Even as the Iranian government cracks down on bloggers, its President starts one of his own. There’s nothing like using the tools of the enemy against him. To revile the Great Satan through a new channel of communication created by the evil one himself. Ironic, that. I won’t mention the double standard, that’s an ingrained aspect of Muslim life, it seems. Slick interface, but reading the English version right-justified is different.
I’m confounded that a people, so openly in-your-face religious, are so militant. Isn’t that an oxymoron? It’s not just Muslims, either. modern American Christians are just as apt to arm themselves for an ideal. That’s why we’re in Iraq, isn’t it? Spreading Democracy? …don’t get me started.
Perhaps we’ve earned the moniker Iranians have been throwing at us for decades. Sometimes, as strategy of "tough love" can backfire. We haven’t been - to my limited knowledge, at least - easy on Middle-eastern nations during the past century. I won’t talk about this one. Perhaps they feel themselves recipients of unbalanced policies, ill-conceived or disingenuous attempts at allowing them to fight our battles by promising economic benefits that never materialize.
I’m also amazed that reports of fighting throughout the region often refer to armaments made in America, Russia, and France in the hands of fractious brothers of faith. How can these nations sit back and feign astonishment at a long-standing resentment and hatred toward them, when for the sake of economic growth (read: greed) weapons are sold instead of plowshares?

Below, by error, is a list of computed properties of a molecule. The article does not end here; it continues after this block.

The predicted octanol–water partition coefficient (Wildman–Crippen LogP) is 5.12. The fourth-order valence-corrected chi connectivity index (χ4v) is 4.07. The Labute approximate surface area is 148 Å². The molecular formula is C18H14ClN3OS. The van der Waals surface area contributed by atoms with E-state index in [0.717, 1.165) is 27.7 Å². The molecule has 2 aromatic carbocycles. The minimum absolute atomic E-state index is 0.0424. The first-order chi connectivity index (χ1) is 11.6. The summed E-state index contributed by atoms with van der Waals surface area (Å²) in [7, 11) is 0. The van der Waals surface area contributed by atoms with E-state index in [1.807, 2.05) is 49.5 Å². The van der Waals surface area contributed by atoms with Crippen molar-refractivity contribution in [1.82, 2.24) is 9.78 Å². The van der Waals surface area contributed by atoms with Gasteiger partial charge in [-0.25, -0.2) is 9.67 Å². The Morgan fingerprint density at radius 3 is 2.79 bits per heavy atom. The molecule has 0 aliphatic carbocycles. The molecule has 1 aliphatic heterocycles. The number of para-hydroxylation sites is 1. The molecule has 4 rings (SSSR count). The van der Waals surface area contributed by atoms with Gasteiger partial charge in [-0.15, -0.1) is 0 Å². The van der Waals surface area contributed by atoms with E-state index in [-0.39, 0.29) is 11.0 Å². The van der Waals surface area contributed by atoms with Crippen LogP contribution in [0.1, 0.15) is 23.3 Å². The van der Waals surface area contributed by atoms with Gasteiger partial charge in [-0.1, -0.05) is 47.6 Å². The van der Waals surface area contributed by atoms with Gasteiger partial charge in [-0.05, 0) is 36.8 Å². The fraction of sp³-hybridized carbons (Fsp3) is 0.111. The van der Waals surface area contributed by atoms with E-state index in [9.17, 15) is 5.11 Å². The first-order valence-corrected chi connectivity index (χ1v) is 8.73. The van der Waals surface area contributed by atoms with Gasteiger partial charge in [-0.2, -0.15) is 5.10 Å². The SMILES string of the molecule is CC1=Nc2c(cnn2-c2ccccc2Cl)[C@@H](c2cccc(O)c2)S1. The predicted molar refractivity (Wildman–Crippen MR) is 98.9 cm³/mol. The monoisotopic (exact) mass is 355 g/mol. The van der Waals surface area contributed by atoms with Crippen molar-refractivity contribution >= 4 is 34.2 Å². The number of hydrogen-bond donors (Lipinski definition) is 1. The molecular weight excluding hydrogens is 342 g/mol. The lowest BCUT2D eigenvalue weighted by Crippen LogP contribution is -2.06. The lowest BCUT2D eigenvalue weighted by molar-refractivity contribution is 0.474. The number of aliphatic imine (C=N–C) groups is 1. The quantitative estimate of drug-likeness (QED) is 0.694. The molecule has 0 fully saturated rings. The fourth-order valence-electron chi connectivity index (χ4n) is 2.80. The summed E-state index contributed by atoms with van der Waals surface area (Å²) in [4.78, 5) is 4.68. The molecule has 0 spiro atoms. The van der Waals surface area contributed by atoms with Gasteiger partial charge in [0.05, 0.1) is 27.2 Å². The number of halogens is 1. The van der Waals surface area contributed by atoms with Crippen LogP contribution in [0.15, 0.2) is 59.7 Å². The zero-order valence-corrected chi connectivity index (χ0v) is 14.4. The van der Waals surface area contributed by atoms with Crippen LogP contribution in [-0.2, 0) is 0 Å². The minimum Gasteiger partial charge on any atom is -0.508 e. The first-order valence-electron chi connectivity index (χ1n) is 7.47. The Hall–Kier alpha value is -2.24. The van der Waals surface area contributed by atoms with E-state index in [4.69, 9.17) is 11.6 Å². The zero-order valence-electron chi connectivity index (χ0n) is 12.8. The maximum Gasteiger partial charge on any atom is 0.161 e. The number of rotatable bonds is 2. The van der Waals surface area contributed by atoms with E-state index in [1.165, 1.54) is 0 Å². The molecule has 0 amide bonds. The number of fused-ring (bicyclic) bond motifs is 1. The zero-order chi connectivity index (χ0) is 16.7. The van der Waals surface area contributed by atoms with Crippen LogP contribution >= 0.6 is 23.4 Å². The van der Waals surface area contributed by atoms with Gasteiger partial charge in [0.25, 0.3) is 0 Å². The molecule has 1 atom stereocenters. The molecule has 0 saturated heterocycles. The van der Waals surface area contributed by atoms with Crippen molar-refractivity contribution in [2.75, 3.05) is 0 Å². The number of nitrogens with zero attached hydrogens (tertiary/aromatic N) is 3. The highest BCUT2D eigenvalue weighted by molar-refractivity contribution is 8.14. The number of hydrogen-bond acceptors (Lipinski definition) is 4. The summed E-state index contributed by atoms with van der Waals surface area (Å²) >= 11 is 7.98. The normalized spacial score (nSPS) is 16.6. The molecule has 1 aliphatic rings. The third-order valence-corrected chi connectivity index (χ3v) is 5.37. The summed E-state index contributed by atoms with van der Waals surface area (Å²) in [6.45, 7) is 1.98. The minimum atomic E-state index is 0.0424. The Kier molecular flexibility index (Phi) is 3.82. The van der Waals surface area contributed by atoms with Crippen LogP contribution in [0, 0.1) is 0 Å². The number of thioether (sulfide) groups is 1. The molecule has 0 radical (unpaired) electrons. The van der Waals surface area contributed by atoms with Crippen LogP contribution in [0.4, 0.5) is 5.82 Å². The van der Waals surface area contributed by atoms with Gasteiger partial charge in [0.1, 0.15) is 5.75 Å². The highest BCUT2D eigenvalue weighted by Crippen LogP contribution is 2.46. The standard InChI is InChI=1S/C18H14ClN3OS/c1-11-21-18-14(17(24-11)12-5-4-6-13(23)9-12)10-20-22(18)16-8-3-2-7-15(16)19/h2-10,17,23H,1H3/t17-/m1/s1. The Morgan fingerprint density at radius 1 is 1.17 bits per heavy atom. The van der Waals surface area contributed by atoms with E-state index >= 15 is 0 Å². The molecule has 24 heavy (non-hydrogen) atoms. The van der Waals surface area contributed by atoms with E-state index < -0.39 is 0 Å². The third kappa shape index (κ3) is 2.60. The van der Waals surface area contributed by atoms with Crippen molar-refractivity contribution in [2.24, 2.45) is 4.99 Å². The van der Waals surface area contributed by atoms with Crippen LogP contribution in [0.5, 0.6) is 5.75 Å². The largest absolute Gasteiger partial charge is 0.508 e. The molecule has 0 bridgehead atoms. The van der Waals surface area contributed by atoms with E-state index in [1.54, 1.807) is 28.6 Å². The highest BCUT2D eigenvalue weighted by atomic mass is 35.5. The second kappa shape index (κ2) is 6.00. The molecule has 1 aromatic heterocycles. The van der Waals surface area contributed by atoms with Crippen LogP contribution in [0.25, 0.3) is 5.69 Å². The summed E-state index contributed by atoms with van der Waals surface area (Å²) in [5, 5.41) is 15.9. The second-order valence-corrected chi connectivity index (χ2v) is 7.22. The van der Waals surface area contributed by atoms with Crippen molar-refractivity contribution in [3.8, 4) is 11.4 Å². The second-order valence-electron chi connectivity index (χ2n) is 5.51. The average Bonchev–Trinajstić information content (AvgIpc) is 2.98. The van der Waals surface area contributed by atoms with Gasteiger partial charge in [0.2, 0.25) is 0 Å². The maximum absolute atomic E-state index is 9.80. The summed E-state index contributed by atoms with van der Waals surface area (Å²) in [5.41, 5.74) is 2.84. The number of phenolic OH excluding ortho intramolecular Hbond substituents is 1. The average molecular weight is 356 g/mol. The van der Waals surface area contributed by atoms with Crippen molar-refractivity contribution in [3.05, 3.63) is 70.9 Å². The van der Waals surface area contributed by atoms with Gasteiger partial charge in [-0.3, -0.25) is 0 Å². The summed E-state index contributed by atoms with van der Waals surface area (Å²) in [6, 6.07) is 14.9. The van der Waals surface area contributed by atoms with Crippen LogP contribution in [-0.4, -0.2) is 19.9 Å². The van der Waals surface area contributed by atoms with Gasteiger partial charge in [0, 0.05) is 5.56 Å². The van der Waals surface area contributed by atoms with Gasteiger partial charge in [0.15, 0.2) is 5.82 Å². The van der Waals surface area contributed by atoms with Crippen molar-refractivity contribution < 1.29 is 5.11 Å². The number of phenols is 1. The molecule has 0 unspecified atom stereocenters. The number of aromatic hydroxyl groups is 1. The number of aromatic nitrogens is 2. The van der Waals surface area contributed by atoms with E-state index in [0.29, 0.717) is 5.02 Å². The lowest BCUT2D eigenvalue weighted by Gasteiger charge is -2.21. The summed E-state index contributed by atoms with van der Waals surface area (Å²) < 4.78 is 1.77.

In this light, I tend to think the "Great Satan," is bigger than one nation, although America is indeed the point man, is instead the lingering vestages of Western colonialism, religious intolerance (not a strictly Muslim issue), and a lopsided reliance on unchecked capitalism.
As much as I would like the Muslims to lay down their Western-made arms, I can’t help wondering if what the world is currently going through is a cleansing period - not for the Middle-east, but for the West - wherein we all learn the fallacy of our policies, and the fragility of civilization. It would be sad if the end game of America’s twentieth century foreign policies is global thermonuclear war. Isn’t that what we’ve been trying to avoid?